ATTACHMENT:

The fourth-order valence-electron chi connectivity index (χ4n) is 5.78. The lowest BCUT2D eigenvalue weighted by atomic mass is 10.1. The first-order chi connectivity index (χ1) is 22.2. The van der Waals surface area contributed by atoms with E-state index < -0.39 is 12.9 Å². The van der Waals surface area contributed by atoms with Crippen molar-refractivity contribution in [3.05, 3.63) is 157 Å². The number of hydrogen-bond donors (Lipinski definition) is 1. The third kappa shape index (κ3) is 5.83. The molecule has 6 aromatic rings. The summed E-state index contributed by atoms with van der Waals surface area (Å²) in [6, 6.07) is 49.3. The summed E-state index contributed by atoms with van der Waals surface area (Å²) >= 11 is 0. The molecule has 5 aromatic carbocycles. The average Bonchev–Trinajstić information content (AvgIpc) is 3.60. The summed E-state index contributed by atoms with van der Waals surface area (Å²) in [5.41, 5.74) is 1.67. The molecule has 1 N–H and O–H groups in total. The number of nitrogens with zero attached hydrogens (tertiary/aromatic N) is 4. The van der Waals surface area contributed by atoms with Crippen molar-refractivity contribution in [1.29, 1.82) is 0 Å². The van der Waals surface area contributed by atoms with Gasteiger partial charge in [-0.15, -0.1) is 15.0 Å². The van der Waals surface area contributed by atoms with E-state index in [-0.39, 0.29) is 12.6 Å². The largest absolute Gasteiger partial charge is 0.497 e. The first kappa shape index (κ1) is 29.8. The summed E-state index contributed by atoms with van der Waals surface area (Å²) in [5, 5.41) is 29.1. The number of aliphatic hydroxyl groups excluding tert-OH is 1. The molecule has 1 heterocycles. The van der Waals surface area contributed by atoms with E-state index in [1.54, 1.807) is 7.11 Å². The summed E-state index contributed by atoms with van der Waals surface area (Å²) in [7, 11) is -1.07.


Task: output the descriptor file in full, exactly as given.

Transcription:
The fourth-order valence-electron chi connectivity index (χ4n) is 5.78. The lowest BCUT2D eigenvalue weighted by atomic mass is 10.1. The first-order chi connectivity index (χ1) is 22.2. The van der Waals surface area contributed by atoms with E-state index < -0.39 is 12.9 Å². The van der Waals surface area contributed by atoms with Crippen molar-refractivity contribution in [3.05, 3.63) is 157 Å². The number of hydrogen-bond donors (Lipinski definition) is 1. The third kappa shape index (κ3) is 5.83. The molecule has 6 aromatic rings. The summed E-state index contributed by atoms with van der Waals surface area (Å²) in [6, 6.07) is 49.3. The summed E-state index contributed by atoms with van der Waals surface area (Å²) >= 11 is 0. The molecule has 5 aromatic carbocycles. The average Bonchev–Trinajstić information content (AvgIpc) is 3.60. The summed E-state index contributed by atoms with van der Waals surface area (Å²) in [5.41, 5.74) is 1.67. The molecule has 1 N–H and O–H groups in total. The number of nitrogens with zero attached hydrogens (tertiary/aromatic N) is 4. The van der Waals surface area contributed by atoms with Crippen molar-refractivity contribution in [1.29, 1.82) is 0 Å². The van der Waals surface area contributed by atoms with Gasteiger partial charge in [-0.15, -0.1) is 15.0 Å². The van der Waals surface area contributed by atoms with E-state index in [-0.39, 0.29) is 12.6 Å². The largest absolute Gasteiger partial charge is 0.497 e. The first kappa shape index (κ1) is 29.8. The summed E-state index contributed by atoms with van der Waals surface area (Å²) in [5, 5.41) is 29.1. The number of aliphatic hydroxyl groups excluding tert-OH is 1. The molecule has 1 heterocycles. The van der Waals surface area contributed by atoms with E-state index in [1.54, 1.807) is 7.11 Å². The summed E-state index contributed by atoms with van der Waals surface area (Å²) in [7, 11) is -1.07.